Chile/Argentina: San Pedro de Atacama to Olacapato

We escape from New Year in San Pedro to get some sleep and head into the country we’ve been telling people that we’re going to all this time (will have to think of something else now…).  Argentina is to be reached by heading through the Paso Sico, not the paved and truck riddled Paso Jama. Or even the Paso Huaytiquina, which as the smaller road on the map was my first thought.  Given the descriptions we have of Paso Sico it sounds great and we don’t feel the need to make it any harder by going the even remoter way.  Later, coming to Catúa where Sico and Huaytiquina meet, there’s a bright yellow sign saying the the latter pass is closed as it is a mined and so really wouldn’t have been a good idea!

After a hot, dry run from San Pedro past the Salar de Atacama where we camp with the tent open to the stars the weather begins. We stop for a sheltered lunch in amongst boulders just beyond the Salar de Aguas Calientes and watch lightning encircle us
A little while later, still dry, we pass Lago Tuyaito
Then passing some potentially sheltered camping 15km before the El Laco mining camp, the weather hits. Hood drawn tight restricting my view we grind slowly onwards - too early to camp. I'm glad I can't see the lightning as the thunder rattles me and I am cold-soaked

We’re riding this route with the most detailed directions we’ve had since the Great Divide Mountain Bike Route in Canadá/USA.  Thankfully they promise shelter and we count down the metres both up and on.  Something to aim for keeps us going.

Beds, a warm kitchen, plentiful white plastic bread and even fitful internet are wonderfully and unhesitatingly offered at the El Laco mining camp. Just as well, because shortly after we squeeze our bikes through the door, the snow begins. The next morning we scrunch around in the half-light post-dawn and try to decide to leave our haven
Mario and his mate salute us as we leave - probably expecting us back before too long. They're alone minding the mine - not much to do other than gleefully email photos of falling snow-flakes to their boss and sweep them once-fallen from their somewhat leaky roof
Within minutes cloud settles around us - we keep close, and pause for clothing adjustments
The wind shifts the blanketed silence enough to see Cairngorm-like surrounds
Over the Paso El Laco towards the lonely Chilean quarantine post the snow turns to mud - joy!
Now that the rains have begun - 'Bolivian' weather as the El Laco boys tell us - the roads turn to thick energy sapping clag at just the wrong moments
Nearing the border crossing into Argentina, our 14th country, Sarah checks on her friends - travelling safe and snug :-)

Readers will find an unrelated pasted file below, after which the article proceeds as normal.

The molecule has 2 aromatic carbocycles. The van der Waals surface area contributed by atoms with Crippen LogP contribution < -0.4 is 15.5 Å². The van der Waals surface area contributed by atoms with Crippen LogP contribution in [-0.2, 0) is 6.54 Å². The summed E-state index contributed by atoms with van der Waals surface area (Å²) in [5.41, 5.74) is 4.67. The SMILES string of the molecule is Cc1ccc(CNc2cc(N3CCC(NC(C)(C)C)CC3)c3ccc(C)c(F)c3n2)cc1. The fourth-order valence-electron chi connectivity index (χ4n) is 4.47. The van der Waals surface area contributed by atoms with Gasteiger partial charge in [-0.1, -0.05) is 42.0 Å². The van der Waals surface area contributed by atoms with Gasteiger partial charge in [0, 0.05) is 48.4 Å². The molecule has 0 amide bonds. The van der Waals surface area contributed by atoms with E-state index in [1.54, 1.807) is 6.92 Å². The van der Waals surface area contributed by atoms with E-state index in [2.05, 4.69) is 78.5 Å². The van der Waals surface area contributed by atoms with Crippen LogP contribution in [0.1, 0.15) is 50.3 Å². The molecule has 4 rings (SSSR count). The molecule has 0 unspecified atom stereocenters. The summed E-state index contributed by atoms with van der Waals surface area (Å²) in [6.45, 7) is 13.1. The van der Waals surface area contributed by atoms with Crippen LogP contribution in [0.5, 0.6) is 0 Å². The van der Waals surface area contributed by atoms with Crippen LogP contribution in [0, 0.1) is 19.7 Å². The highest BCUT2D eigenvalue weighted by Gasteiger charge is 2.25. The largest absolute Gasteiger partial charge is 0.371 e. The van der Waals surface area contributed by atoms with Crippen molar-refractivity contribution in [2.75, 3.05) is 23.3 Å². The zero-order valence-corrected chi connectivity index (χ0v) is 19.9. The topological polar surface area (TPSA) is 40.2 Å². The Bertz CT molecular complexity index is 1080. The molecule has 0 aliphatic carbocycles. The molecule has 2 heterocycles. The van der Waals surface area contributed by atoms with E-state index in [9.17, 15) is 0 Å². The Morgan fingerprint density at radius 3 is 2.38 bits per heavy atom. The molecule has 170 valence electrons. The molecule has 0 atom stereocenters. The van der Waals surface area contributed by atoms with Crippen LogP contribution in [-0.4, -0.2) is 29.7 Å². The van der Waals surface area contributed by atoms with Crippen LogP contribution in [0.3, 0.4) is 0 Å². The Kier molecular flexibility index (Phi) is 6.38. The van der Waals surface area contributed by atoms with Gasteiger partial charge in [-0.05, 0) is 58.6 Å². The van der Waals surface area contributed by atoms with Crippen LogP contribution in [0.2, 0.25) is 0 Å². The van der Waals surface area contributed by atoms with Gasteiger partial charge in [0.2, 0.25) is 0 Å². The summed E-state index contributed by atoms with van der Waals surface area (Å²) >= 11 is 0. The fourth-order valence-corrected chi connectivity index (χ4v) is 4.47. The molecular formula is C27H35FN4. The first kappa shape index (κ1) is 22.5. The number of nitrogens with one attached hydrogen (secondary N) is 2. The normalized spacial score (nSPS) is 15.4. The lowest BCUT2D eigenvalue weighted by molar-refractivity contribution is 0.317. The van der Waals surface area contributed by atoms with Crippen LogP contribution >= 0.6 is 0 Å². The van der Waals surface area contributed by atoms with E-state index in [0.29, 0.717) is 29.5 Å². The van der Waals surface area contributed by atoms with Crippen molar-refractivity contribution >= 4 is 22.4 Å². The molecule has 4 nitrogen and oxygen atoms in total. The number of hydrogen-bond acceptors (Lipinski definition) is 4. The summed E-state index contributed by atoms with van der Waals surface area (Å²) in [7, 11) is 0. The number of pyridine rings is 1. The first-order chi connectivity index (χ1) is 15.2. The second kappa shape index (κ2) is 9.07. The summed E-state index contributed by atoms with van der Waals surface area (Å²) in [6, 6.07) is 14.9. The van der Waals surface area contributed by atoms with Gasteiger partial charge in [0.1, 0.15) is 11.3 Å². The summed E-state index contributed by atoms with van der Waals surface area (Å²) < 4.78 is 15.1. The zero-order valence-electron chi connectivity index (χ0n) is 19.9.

Not long after Catúa I spot the tracks of another cyclist criss-crossed by the Policia.  He’s pushed a few sections where last night’s rain is draining in a wide muddy swathe down the road.  We catch him just short of the Abra Arizado with his kit splashed over the bushes drying.  Our normal excitement at meeting is quickly dampened as no connection is made.  He’s interested in my bike and brakes as he’s also riding a long-bike.  A Giant-based Xtracycle – same brakes.  Uncertain whether language is the barrier – he’s French and speaks German to me first.  It seems that his English is better than his Spanish, so I stumble on in the former.  He’s remote and disinterested.  When asked where he’s heading he reels off a mechanical list of place names with his gaze lifted into the distance over my shoulder.  Maybe not language, but something else.  His front panniers are worn-ancient and gape holes.  He’s lost some things from it and I offer to speedy-stitcher repair them – again it seems too much for him.  A sadness for both of us.

Heavily laden, but surprisingly fast on the downhill stretches, our non-companion Xtracycles on.
We ride-push-grunt-moan across the sodden Salar de Cauchari in varying relation to the Frenchman - un-synchronised.

Our plan-line is to continue south at Cauchari, only a junction now with some semi-intact adobe houses.  Salt-drenched bike-part damage forces a complicated side-trip to Salta.  No compunction in engaging alternative transport methods off route we aim for Olacapato.  Our other problem is self-induced.  We don’t have any Argentinian currency – a laxity brought on by so many wad-touting change men at so many central and south american borders.  Not this one, so we opt to consult the police (and yet again are offered so much more).

After explaining our lack of ready money, we are astonished to be offered a floor to camp on, internet and help getting towards Salta. The station has the whole range of facilities - including a wide-format typewriter!
Ricardo and Rosana only stop their 4WD in Olacapato to pick up some fuel from the Policia. Experienced travellers they spirit us all the way to Salta through some challenging rain-drenched roads. ¡Muchisimas Gracias por todo!


  1. OMG! I don’t know what to say to this most recent post…….so I’ll say the same again, what a freaking adventure! So many twists and turns and yet you guys somehow figure out a solution!!!!!! How do you do it?? xoxoxoxo cin

  2. Cindi – one thing leads to another and it is a continued wonder to us that it seems to work out! It gets a bit dispiriting when the weather’s mostly awful for several days in a row – our resolve tends to waver a bit at that point. On this route the pikesonbikes information we had extends to us knowing that the El Laco mine camp would be happy to put us up, but not that the Olacapato policia would be so generous, or that our lift would take us all the way to Salta….. It’s amazing what a difference it makes if we are able to pack a dry(ish) tent in the morning – it adds a whole degree of security to the day and whatever it may bring. Functional bikes help too!
    Muchos Brazos a ustedes y tengan un buen dia!
    Tom xxx xxx xxx

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